Volkswagen I.D. Will Cost Less Than Tesla Model 3


This story was first published on CleanTechnica

Volkswagen is peddling as fast as it can to transition from emissions spewing diesels to zero emissions electric cars. While it is scrounging together the cash to pay tens of billions of dollars in fines resulting from its diesel cheating scheme, it is also aiming to become the world’s leading electric car producer. The Volkswagen I.D. will be the first offering from VW’s new electric car brand.

Vokswagen ID electric car

Will Cost Less Than Tesla Model 3

The Volkswagen I.D. will have a range of 250 to 370 miles (knock off ~20% for EPA equivalents) and cost thousands less than the Tesla Model 3, the company claims. In terms of size, the I.D. will be similar to the Volkswagen Golf and, like that car, will be a 5 door hatchback design. The differing range claims indicate buyers may have a choice of batteries depending on their needs and budget.

Volkswagen CEO Herbert Diess told the press this week he expects the top version of the I.D. to sell for no more than €30,000 — about $34,500 at today’s exchange rate. Entry-level versions could be up to $7,000 less. “We get a vehicle with the exterior dimensions of the Golf … the abilities of a Tesla … at the price of a diesel,” he said.

If Volkswagen can deliver an electric car with 200+ miles of range, room for 5, and a hatchback for around $28,000, it better be prepared to build lots of them. At those prices, the I.D. would be competitive with some of the best-selling conventional cars in the world, especially after incentives are figured in. Tesla may have a better product, but in the mass market, the three most important considerations have been and always will be — the price, the price, and the price.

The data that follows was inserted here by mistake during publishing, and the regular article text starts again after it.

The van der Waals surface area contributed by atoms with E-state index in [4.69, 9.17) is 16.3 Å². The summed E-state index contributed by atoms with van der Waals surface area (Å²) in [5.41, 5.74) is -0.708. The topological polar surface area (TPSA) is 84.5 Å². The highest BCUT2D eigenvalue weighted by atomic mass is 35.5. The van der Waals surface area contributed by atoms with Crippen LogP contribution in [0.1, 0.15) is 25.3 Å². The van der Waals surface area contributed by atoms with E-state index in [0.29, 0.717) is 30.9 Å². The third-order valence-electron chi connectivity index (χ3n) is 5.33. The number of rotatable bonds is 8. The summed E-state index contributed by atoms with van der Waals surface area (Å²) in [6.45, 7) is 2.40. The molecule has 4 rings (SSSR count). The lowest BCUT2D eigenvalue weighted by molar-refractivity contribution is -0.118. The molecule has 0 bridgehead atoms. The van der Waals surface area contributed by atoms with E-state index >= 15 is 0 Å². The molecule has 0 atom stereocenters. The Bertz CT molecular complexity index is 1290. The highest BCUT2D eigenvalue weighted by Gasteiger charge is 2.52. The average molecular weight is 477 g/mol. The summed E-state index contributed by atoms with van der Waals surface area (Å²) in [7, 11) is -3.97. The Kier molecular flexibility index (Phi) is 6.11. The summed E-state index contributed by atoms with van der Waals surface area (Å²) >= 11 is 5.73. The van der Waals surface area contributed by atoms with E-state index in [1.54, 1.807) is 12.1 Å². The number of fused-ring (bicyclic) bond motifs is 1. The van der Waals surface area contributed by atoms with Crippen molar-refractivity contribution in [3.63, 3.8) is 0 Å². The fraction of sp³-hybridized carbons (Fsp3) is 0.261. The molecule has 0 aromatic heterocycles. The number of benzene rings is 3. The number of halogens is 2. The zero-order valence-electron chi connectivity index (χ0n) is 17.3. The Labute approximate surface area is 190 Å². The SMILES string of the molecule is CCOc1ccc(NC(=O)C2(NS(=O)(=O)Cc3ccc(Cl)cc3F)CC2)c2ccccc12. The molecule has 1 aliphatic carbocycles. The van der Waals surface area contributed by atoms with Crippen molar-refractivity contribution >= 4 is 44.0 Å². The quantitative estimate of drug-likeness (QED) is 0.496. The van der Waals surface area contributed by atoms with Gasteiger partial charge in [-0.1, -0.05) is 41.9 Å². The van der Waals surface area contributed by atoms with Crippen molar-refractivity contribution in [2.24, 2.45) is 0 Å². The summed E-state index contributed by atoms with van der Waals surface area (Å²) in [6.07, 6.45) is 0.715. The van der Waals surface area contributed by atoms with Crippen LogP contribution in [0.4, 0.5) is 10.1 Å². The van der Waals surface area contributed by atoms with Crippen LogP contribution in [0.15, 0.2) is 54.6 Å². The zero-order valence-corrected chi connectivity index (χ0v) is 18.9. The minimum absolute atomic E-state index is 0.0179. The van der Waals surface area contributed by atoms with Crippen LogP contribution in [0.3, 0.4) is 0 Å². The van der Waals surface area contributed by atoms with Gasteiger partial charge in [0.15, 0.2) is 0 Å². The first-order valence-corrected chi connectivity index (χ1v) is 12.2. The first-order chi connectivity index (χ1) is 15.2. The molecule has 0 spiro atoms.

Volkswagen I.D. Built On MEB Modular Platform

Speaking at the Shanghai auto show earlier this year, Christian Senger, the head of Volkswagen’s electric car project, told reporters the company has made “huge progress” in reducing production costs of its all-electric vehicles, thanks in large part to its new MEB modular electric car platform. “Offering our electric cars for prices similar to combustion engine vehicles really is a game changer,” said Senger. “We’re using the need to step from traditional combustion engine cars to reinvent the VW brand.”

Volkswageen I.D. Production schedule

According to a slide leaked from a recent Volkswagen dealers meeting and published on Dutch website,  the company plans on introducing 5 electric cars based on the MEB architecture between 2019 and 2022. The I.D. is apparently for European customers only, but that slide may not tell the whole story.

A slightly larger crossover vehicle called the I.D. Cross is slated for Europe and China. Two other electric cars — the I.D. Lounge and the I.D. AEROe — are bound for US customers. Finally, the 21st century version of 1960s funk — the much anticipated I.D. Buzz minibus — will arrive in 2022. The Lounge appears to be a crossover vehicle while the AEROe looks like a low slung sports car that may be similar to the iconic Tesla Roadster.

High-Power Charging Network Due In 2018